christmas eve. >> just over my right shoulder is the chinese ice breaker snow dragon. it turned up an hour ago and is making steady progress around two tnots. there is a lot of relief amongst the team and there are a lot of happy faces. >> reporter: but it would be short lived. the chinese vessel had to cut through 1300 kilometers of sea ice. halfway through it was unable to continue through and had to turn back. the stricken russian ship is carrying 74 people including scientists, tourists and journalists. they're taking the route that was taken one hundred years ago. the best hope now lies with the more powerful australian ship
expected to arrive on sunday. for now the passengers are not in immediate danger. their ship is stuck with weeks of supplies. it's just frozen in place. >> amazing flicks. state of emergency declared in three areas of mexico's state after days of torrential rain causing landslides and flooding and forcing many people to stay inside. they can't leave their home. the heavy rain began monday which means some of the worst hit areas could not celebrate christmas. and the heatwave that has hihits many. and frustrations continue to mount a week after an ice storm
shut down power in almost half a million homes. tens of thousands of people may remain in the dark until after the weekend. it is getting intense. fights are breaking out over generators and death threats are directed. at the power crews. and in michigan 50,000 customers are still without power a, and warm temperatures could cause more hammer than good as tree limbs snap and fall onto the power lines. >> you know, richelle touched on a lot from the heatwave. it is summertime to the cold across portions of the north central plains back into michigan. it did heat up just a bit yesterday but the cold air on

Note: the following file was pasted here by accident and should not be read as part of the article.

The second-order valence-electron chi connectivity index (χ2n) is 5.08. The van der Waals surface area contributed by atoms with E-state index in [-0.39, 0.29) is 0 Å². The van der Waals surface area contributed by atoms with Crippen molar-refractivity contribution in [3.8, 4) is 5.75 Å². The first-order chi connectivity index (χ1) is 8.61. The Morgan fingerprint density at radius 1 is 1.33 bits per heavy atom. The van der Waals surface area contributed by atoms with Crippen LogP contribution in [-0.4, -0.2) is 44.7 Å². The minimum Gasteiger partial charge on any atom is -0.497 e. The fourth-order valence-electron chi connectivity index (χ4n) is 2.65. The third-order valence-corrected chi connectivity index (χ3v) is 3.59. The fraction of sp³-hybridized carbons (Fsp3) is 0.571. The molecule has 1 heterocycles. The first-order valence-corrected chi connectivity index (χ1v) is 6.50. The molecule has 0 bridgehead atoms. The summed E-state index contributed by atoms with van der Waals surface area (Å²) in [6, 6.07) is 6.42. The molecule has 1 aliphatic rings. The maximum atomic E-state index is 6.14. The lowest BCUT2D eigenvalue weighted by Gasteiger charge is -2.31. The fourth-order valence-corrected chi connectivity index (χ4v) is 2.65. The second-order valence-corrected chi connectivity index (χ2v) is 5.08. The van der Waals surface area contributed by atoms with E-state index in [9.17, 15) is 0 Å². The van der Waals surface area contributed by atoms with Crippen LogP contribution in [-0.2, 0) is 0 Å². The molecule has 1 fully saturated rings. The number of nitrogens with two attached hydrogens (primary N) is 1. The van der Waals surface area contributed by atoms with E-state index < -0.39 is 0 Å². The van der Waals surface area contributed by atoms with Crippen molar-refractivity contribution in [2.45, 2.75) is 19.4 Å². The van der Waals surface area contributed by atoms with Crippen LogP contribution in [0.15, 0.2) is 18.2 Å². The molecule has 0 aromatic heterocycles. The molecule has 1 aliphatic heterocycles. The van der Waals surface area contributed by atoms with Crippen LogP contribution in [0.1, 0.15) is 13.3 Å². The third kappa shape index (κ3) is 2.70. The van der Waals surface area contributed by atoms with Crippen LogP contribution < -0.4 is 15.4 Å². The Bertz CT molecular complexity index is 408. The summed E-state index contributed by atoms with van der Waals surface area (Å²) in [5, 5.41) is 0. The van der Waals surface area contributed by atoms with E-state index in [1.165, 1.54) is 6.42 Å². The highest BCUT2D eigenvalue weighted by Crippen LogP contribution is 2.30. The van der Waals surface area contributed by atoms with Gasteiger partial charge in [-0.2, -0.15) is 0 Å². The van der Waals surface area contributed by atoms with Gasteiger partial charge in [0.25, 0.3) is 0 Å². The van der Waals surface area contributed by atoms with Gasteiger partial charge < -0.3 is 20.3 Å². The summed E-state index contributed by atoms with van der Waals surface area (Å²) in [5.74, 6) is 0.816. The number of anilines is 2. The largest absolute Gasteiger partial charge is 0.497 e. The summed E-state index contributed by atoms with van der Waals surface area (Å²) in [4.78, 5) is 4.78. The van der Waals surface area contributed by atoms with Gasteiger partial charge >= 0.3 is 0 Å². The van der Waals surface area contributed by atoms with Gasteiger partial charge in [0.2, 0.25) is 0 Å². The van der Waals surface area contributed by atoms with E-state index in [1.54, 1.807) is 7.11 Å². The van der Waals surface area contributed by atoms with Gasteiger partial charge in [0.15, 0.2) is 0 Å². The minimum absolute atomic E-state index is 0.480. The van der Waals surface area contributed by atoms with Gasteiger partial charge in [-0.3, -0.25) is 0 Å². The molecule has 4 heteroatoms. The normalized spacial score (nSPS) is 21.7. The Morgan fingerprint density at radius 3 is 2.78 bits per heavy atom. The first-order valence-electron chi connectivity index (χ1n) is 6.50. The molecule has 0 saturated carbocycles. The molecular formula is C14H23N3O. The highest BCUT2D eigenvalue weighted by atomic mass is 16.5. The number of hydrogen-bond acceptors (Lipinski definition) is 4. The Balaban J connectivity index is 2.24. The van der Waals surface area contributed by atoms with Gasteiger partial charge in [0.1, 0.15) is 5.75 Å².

the way again. we have this air mass pushing in out of canada producing light snow back into montana. as we take a look across portions of minnesota we have a blizzard warning in effect just because of the wind, the winds will be howling to 20, 35 and 45 mph over the next several days, and it will bring in a:cooler air mass. we're talking about wind chills, and a lot of folks into the midwest currently are without power. look at temperatures right now in detroit, 38 degrees, but that's nothing compared to what it's going to be as we track into tonight and tomorrow. as i said that arctic push in and out of canada not only effecting the northwestern plains but the entire country. that cold air pushing in out of canada will spend temperatures down in the teens in some locations. look at shows reaching a high of 14 by tuesday. negative two i in in minneapoli.
we have an area of low pressure organizing as it gets ready to track into the i-95 core down. we have heavy rain towards new orleans, baton rouge with storms getting ready to make their way through atlanta. this storm will push north and east. and it's bringing the threat for some strong thunderstorms capable of producing damaging winds, hail, and even the chance for a few isolated tornadoes across southern portions of george, florida, and all along the i-95 corridor up towards raleigh. so we want folks to be careful on the roads. >> thank you so much. ahead on the al jazeera america. coming out of the dark. look at this, literally